Presentation #402.01 in the session “Science with XRISM: Mission Status Update”.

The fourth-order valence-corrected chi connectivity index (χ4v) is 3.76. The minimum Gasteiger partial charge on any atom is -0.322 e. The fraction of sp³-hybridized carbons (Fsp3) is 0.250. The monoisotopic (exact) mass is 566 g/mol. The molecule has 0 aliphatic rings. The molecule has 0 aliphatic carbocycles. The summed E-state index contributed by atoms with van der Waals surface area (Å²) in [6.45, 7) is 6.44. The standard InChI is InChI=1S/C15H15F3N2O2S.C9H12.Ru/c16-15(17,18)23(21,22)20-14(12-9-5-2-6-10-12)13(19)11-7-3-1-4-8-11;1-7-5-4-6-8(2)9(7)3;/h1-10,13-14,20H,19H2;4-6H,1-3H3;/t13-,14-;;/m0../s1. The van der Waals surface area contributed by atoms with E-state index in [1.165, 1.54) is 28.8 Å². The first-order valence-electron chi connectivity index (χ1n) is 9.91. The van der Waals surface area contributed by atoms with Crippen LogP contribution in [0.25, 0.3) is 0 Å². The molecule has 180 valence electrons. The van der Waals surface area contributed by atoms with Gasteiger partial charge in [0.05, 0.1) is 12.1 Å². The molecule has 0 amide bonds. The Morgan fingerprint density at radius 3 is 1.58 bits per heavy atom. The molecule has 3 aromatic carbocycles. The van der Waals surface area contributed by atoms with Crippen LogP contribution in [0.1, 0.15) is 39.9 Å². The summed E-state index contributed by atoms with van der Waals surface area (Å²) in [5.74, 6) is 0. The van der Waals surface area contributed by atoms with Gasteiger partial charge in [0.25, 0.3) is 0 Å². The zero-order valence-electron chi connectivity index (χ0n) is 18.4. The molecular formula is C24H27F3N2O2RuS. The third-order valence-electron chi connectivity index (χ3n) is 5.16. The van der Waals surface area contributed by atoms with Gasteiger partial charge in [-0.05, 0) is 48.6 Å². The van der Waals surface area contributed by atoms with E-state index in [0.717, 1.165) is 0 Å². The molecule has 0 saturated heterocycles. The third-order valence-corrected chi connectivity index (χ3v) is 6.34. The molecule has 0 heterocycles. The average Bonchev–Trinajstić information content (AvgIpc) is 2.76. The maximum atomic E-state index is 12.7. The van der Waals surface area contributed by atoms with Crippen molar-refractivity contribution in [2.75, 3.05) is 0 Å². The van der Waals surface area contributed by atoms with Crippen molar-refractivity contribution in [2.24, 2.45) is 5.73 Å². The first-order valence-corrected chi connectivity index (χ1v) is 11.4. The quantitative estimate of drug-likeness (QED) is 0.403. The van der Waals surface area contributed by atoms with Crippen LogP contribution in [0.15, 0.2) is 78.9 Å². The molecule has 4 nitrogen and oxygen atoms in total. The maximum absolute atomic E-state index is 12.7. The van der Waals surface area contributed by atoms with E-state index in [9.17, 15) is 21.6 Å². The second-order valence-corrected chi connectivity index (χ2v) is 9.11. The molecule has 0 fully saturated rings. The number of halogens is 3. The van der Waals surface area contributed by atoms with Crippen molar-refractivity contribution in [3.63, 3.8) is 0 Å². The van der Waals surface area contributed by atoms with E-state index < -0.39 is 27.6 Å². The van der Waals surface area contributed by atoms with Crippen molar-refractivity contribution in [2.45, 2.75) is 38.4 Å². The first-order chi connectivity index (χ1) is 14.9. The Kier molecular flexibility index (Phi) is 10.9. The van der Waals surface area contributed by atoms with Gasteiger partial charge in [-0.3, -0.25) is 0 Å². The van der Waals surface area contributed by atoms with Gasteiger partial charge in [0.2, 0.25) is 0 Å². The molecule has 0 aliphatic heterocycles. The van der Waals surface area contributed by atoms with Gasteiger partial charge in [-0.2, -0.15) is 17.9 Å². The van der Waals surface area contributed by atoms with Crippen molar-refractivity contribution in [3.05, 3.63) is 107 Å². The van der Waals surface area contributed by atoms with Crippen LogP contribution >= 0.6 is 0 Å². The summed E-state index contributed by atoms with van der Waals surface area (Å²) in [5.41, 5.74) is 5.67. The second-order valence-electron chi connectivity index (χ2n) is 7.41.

The X-Ray Imaging and Spectroscopy Mission (XRISM) is an international collaboration led by JAXA with major participation from NASA and ESA to deploy an advanced x-ray observatory designed to address some of the important questions of present-day astrophysics. XRISM is essentially a rebuild of the Hitomi mission that was lost due to an operational mishap in 2016, but only employs two of the original four instruments on Hitomi to expidite the recovery. The Resolve Soft X-ray Spectrometer is being developed jointly by a team led by NASA/GSFC and institutions in Japan under the direction of JAXA. It is a high-resolution, non-dispersive x-ray spectrometer operating between 0.3-12 keV. It is the core instrument on XRISM, providing high-resolution spectroscopic capability (~ 5 eV FWHM) for the mission and covering the energy band where most of the astrophysically abundant elements have characteristic features that can be used for a wide range of spectral studies of matter under extreme conditions. The other instrument, called Xtend and provided by JAXA, greatly extends the field of view of the observatory using an x-ray CCD camera. Xtend is the responsibility of JAXA, but NASA will provide an X-ray Mirror Assembly for the instrument identical in design to the Resolve mirror assembly. XRISM will be launched into low-Earth orbit (nominally 575 km circular, 31° inclination) from the Tanegashima Space Center, Japan, using a JAXA H-IIA rocket in 2023. In this talk we will provide an overview of the mission and its capabilities.